Smooth sailing on the green

Jul 25, 2017


Credit: Delaware Valley University. Dr. Doug Linde, professor of turf management, conducts putting green research. 

Dr. Doug Linde, a professor of turf management at Delaware Valley University, has been working with researchers from New Zealand to try to determine the best way to measure putting green trueness (how the turf impacts the roll of a ball on a golf course putting green). He recently co-authored a peer-reviewed paper on the findings. On July 18, Dr. Linde presented the work at the International Turfgrass Society (ITS) Conference. Dr. Linde’s research was also published in the International Turfgrass Society Research Journal in July.  

The ITS is a scientific organization that was established in 1969. ITS encourages research and education in turfgrass science and promotes personal communication among the international community of turfgrass researchers. ITS organizes international conferences where turf professionals present research and information on all phases of turfgrass production and use.  

Dr. Linde co-authored the paper, "Comparing three methods to measure putting green trueness" with Dr. Andrew Mitchell and Brendan Hannan, two scientists from the New Zealand Sports Turf Institute.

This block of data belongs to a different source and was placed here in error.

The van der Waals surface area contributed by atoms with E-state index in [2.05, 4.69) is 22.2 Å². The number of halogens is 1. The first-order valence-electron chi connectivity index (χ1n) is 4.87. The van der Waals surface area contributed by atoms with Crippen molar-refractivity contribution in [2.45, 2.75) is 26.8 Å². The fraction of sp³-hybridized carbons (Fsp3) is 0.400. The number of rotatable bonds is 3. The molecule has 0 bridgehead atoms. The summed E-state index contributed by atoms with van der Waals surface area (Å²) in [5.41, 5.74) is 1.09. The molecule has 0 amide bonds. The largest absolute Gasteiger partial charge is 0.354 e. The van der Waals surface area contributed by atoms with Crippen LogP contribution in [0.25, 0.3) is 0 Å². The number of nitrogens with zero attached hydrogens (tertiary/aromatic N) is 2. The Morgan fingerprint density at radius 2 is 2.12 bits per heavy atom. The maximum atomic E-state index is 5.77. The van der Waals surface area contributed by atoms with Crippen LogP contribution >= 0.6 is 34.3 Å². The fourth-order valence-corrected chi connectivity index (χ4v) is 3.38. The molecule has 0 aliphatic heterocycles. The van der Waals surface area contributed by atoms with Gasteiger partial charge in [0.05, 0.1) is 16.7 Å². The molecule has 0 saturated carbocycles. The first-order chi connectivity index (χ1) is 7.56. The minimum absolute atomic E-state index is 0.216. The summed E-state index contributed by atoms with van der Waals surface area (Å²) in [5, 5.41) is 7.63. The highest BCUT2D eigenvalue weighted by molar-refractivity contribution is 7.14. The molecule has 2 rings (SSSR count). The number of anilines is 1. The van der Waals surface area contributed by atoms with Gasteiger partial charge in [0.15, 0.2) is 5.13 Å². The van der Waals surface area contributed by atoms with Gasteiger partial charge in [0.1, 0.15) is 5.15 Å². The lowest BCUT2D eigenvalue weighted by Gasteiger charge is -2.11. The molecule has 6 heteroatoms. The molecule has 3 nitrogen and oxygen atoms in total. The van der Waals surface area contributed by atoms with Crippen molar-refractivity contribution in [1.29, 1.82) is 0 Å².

The research was an attempt to find an objective method that could measure how the turf impacts the roll of a golf ball on putting greens.  Dr. Linde and the team from New Zealand Sports Turf Institute compared several methods for measuring trueness. 

Maintaining putting green trueness is important because of golfer perceptions.  Although the researchers proved that the slight wobbling or bouncing of a ball might not always determine whether or not a putted golf ball goes in the hole, golfers want to see the ball roll without bouncing or wobbling. So, it’s important for golf course superintendents to effectively measure and manage trueness.